Ambitious and accomplished but ultimately unpleasant, "Starved" centers on Sam, a commodities trader and compulsive overeater, acted by Eric Schaeffer (not the one from Signature Theatre), who is also creator, writer and director. His sidekicks are Dan (Del Pentecost), a novelist who gorges and keeps rescheduling his gastric bypass surgery; Adam (Sterling K. Brown), a bulimic but totally buff black cop, and Billie (Laura Benanti), a bisexual, laxative-abusing singer-songwriter. They go to group together, where they recount each week's transgressions to chants of "It's not okay!" from the other sufferers, egged on by a facilitator who believes in shame and humiliation.

There are a few inventive laughs. Dan is addicted to Nemo chocolate cake, which he guiltily buys, eyes and douses with Ajax as a type of aversion therapy. When his building maintenance man catches him ransacking the trash for a treated piece he has thrown out, the janitor asks, "Aren't you afraid you're gonna eat some of that detergent?" Sam, his face covered with chocolate, answers, "Never happens. The icing acts as an impenetrable barrier."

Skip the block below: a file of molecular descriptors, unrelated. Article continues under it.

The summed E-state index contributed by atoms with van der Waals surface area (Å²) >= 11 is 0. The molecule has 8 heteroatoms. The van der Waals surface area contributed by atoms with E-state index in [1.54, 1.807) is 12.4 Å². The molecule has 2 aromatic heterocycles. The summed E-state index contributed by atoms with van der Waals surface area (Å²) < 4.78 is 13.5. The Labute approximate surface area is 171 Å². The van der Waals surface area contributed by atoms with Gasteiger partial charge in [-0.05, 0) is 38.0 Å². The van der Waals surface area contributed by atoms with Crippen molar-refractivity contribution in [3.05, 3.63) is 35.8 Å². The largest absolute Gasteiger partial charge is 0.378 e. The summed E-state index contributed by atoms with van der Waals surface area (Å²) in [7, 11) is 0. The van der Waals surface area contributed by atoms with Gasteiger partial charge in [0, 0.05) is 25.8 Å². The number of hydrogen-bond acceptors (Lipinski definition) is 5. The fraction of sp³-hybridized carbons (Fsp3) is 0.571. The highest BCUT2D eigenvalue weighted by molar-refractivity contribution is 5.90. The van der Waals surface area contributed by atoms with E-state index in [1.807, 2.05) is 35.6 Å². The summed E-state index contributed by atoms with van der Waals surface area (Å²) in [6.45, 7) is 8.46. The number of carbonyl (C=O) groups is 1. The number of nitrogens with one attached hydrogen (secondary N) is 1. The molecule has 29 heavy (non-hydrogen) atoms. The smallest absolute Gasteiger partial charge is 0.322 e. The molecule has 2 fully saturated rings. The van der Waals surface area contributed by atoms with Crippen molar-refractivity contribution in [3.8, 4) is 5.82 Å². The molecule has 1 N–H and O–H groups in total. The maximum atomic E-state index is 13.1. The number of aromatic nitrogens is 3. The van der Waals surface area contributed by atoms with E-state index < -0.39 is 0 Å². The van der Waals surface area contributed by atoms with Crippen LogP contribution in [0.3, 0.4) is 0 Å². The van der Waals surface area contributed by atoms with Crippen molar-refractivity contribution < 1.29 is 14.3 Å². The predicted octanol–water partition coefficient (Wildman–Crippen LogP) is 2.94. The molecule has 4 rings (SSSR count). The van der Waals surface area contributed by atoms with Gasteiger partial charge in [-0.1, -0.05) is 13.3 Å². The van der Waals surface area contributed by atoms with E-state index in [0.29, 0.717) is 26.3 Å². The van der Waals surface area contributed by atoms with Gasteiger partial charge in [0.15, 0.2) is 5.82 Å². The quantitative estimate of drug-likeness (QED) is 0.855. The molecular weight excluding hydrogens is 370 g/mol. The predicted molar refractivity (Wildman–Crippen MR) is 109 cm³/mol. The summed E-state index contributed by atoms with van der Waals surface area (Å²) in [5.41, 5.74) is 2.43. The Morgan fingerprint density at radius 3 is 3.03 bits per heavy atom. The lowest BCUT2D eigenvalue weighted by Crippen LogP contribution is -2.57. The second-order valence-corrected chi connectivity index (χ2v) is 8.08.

On patrol, Adam pulls over a Chinese deliveryman on a phony bicycle infraction, then agrees to let him off with a warning if he turns over the moo shu pork. After gobbling it down, Adam forces his nightstick into his throat to purge. Fine. But Schaeffer is too eager to go vulgar, so we have to see Adam's projectile vomit splatter all over a homeless man.